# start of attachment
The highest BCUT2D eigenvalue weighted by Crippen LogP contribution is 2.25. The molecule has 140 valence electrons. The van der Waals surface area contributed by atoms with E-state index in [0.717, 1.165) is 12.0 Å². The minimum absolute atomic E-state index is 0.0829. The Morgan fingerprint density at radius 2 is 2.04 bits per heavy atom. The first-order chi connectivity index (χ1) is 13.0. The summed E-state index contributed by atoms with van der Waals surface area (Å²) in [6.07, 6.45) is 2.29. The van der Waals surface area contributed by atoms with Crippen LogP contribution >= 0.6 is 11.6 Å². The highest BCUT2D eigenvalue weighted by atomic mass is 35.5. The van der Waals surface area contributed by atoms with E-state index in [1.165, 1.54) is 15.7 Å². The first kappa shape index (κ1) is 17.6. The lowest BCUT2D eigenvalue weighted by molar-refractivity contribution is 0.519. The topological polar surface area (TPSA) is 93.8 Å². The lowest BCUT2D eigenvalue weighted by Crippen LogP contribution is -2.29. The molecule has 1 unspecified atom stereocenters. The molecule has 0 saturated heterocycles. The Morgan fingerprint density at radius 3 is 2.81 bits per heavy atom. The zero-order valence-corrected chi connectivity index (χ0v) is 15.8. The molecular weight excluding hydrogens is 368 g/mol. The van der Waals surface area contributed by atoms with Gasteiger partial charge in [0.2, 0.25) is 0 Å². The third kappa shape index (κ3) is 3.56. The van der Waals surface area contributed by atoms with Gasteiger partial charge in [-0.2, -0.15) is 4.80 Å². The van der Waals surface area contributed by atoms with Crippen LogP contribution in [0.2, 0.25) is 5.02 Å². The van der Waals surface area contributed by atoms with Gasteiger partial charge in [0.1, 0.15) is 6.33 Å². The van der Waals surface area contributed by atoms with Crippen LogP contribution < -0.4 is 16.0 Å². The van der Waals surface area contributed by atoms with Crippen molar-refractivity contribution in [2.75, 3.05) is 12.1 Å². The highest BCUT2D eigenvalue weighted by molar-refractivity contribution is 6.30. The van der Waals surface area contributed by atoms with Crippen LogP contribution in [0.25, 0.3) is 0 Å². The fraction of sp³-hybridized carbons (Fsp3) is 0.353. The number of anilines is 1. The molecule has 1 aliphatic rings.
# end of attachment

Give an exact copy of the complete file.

The highest BCUT2D eigenvalue weighted by Crippen LogP contribution is 2.25. The molecule has 140 valence electrons. The van der Waals surface area contributed by atoms with E-state index in [0.717, 1.165) is 12.0 Å². The minimum absolute atomic E-state index is 0.0829. The Morgan fingerprint density at radius 2 is 2.04 bits per heavy atom. The first-order chi connectivity index (χ1) is 13.0. The summed E-state index contributed by atoms with van der Waals surface area (Å²) in [6.07, 6.45) is 2.29. The van der Waals surface area contributed by atoms with Crippen LogP contribution >= 0.6 is 11.6 Å². The highest BCUT2D eigenvalue weighted by atomic mass is 35.5. The van der Waals surface area contributed by atoms with E-state index in [1.165, 1.54) is 15.7 Å². The first kappa shape index (κ1) is 17.6. The lowest BCUT2D eigenvalue weighted by molar-refractivity contribution is 0.519. The topological polar surface area (TPSA) is 93.8 Å². The lowest BCUT2D eigenvalue weighted by Crippen LogP contribution is -2.29. The molecule has 1 unspecified atom stereocenters. The molecule has 0 saturated heterocycles. The Morgan fingerprint density at radius 3 is 2.81 bits per heavy atom. The zero-order valence-corrected chi connectivity index (χ0v) is 15.8. The molecular weight excluding hydrogens is 368 g/mol. The van der Waals surface area contributed by atoms with Gasteiger partial charge in [0.2, 0.25) is 0 Å². The third kappa shape index (κ3) is 3.56. The van der Waals surface area contributed by atoms with Gasteiger partial charge in [-0.2, -0.15) is 4.80 Å². The van der Waals surface area contributed by atoms with Crippen LogP contribution in [0.2, 0.25) is 5.02 Å². The van der Waals surface area contributed by atoms with Gasteiger partial charge in [0.1, 0.15) is 6.33 Å². The van der Waals surface area contributed by atoms with Crippen LogP contribution < -0.4 is 16.0 Å². The van der Waals surface area contributed by atoms with Crippen molar-refractivity contribution in [2.75, 3.05) is 12.1 Å². The highest BCUT2D eigenvalue weighted by molar-refractivity contribution is 6.30. The van der Waals surface area contributed by atoms with Crippen LogP contribution in [0.25, 0.3) is 0 Å². The fraction of sp³-hybridized carbons (Fsp3) is 0.353. The number of anilines is 1. The molecule has 1 aliphatic rings.